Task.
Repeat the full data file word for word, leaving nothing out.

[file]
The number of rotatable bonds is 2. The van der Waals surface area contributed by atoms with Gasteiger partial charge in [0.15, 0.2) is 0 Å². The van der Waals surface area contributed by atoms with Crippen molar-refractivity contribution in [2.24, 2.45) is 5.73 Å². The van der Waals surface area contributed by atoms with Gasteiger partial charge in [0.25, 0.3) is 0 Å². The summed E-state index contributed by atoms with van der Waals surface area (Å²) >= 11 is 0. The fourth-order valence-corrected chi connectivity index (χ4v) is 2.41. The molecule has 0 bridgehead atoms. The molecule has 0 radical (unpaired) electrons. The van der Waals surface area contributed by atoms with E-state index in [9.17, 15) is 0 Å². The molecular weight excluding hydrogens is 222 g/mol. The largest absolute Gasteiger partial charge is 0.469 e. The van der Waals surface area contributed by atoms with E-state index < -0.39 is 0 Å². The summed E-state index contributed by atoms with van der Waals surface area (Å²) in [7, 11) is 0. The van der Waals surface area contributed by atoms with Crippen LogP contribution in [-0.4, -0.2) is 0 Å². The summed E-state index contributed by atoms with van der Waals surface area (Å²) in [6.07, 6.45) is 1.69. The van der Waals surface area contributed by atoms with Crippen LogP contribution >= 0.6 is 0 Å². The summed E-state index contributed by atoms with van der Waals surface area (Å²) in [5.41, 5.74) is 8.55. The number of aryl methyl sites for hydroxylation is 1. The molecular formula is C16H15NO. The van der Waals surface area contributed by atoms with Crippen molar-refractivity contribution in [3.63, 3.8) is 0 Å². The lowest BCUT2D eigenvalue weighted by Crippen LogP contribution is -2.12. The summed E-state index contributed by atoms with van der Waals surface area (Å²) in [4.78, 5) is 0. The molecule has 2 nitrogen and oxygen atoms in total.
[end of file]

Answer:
The number of rotatable bonds is 2. The van der Waals surface area contributed by atoms with Gasteiger partial charge in [0.15, 0.2) is 0 Å². The van der Waals surface area contributed by atoms with Crippen molar-refractivity contribution in [2.24, 2.45) is 5.73 Å². The van der Waals surface area contributed by atoms with Gasteiger partial charge in [0.25, 0.3) is 0 Å². The summed E-state index contributed by atoms with van der Waals surface area (Å²) >= 11 is 0. The fourth-order valence-corrected chi connectivity index (χ4v) is 2.41. The molecule has 0 bridgehead atoms. The molecule has 0 radical (unpaired) electrons. The van der Waals surface area contributed by atoms with E-state index in [9.17, 15) is 0 Å². The molecular weight excluding hydrogens is 222 g/mol. The largest absolute Gasteiger partial charge is 0.469 e. The van der Waals surface area contributed by atoms with E-state index < -0.39 is 0 Å². The summed E-state index contributed by atoms with van der Waals surface area (Å²) in [7, 11) is 0. The van der Waals surface area contributed by atoms with Crippen LogP contribution in [-0.4, -0.2) is 0 Å². The summed E-state index contributed by atoms with van der Waals surface area (Å²) in [6.07, 6.45) is 1.69. The van der Waals surface area contributed by atoms with Crippen LogP contribution >= 0.6 is 0 Å². The summed E-state index contributed by atoms with van der Waals surface area (Å²) in [5.41, 5.74) is 8.55. The number of aryl methyl sites for hydroxylation is 1. The molecular formula is C16H15NO. The van der Waals surface area contributed by atoms with Crippen molar-refractivity contribution in [3.63, 3.8) is 0 Å². The lowest BCUT2D eigenvalue weighted by Crippen LogP contribution is -2.12. The summed E-state index contributed by atoms with van der Waals surface area (Å²) in [4.78, 5) is 0. The molecule has 2 nitrogen and oxygen atoms in total.